Local Birds featured on our Trinidad and Tobago Bank Notes
The Scarlet Ibis (Eudocimus ruber)
The Scarlet Ibis is the national bird of Trinidad. Brilliant scarlet in colour, these birds are of times mistaken for flamingoes. These protected birds roost in the mangrove of the Caroni Swamp and can be seen in profusion during the breeding season which spans the months of April to June. This beautiful avian can be seen on the front of the one (1) dollar note.
The Trinidad Mot-Mot (Momotus bahamensis)
The Trinidad mot–mot is native to Trinidad and Tobago and the wider Central and South America area. Mot-mots have very colourful plumage with its upperparts green and a broad circle around its head which is turquoise in front and brilliant dark blue behind. This unique plumage has earned the mot- mot a place on the country’s five (5) dollar note.
The Cocrico (Ortalis ruficauda)
The Cocrico is the national bird of Tobago. Known locally as ‘Chachalaca’, the cocorico resides in the hill-forest areas of the island, and can sometimes be seen amidst the dry scrubby lands bordering the cultivated areas. Generally, Cocricos are olive brown in colour with a grey head and neck and a long, broad, bronze tail. Its legs are dark blue with orbital rings and its bare throat, red. The Cocrico, together with the Scarlet Ibis, are featured on Trinidad and Tobago’s Coat of Arms and are also featured on the country’s ten (10) dollar note.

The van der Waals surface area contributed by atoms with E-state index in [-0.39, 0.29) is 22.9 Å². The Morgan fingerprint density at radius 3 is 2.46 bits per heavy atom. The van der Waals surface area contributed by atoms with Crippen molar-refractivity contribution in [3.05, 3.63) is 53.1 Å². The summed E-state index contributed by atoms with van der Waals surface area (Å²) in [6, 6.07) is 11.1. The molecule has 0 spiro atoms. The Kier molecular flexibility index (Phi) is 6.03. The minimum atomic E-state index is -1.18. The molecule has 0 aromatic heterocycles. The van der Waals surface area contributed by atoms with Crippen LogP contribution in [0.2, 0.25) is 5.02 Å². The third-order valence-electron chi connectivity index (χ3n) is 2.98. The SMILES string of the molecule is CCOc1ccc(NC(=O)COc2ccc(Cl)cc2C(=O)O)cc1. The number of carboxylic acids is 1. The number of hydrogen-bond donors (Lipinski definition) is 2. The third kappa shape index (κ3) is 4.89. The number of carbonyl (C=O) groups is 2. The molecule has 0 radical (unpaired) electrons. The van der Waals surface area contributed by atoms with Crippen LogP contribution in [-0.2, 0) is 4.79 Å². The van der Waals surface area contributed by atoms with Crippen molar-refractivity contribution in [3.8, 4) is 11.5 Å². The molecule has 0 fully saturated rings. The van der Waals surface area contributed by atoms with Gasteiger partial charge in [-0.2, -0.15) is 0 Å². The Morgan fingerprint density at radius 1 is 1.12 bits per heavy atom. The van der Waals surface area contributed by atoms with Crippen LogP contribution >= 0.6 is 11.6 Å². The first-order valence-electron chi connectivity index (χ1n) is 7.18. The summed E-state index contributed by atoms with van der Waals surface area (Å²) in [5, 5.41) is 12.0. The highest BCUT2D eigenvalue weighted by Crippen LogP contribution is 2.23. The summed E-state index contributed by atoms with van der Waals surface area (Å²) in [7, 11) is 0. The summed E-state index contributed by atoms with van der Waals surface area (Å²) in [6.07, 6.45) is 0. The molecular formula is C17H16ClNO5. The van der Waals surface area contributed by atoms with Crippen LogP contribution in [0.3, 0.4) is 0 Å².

The Hummingbird (Amazilia tobaci)
Trinidad and Tobago is known as The Land of the Hummingbird as more than sixteen (16) species of this bird have been found here. The birds are resident to both islands, and can be frequently found near houses. The Hummingbird was named from the humming sound that is produced by its rapid wing beat when it flaps its wings. This is the only bird that is able to fly backwards. The Hummingbird is featured on the face of the twenty (20) dollar note.
The Bird of Paradise (Paradisaea apodo)
The Bird of Paradise is one of the most beautiful wild birds in existence. A native to the isle of New Guinea, this exotic avian graces our one hundred (100) dollar note. These birds came to our shores through and English coca estate owner who attempted breeding them in Little Tobago in the early twentieth century. In 1928, he handed over both the birds and the island to the Government and people of Trinidad and Tobago. To date, Little Tobago is the only place where the Bird of Paradise exists outside of its natural habitat of New Guinea.
The Masked Cardinal (Paroaria nigrogenis)
The Masked Cardinal, a bird species in the tanager family, is a rare beautiful bird which sports the national colours of Trinidad and Tobago red, white and black.
Its habitat is semi-open areas near water and swamps and although it is rare it can be seen around the Lake at the Pointe-a-Pierre Wild Fowl Trust.
It feeds on insects, rice and fruit. As an adult bird it measures 16.5 cm (6.5 ins) long and weighs about 22g (0.78oz).
In celebration of the nation’s 50th Anniversary of Independence in 2012, the new olive green fifty (50) dollar note was introduced featuring the Masked Cardinal on the obverse.
The colours of the bird symbolize the diversity of our people and all that we aspire to, and this was a fitting selection for this prestigious milestone in our Nation’s history.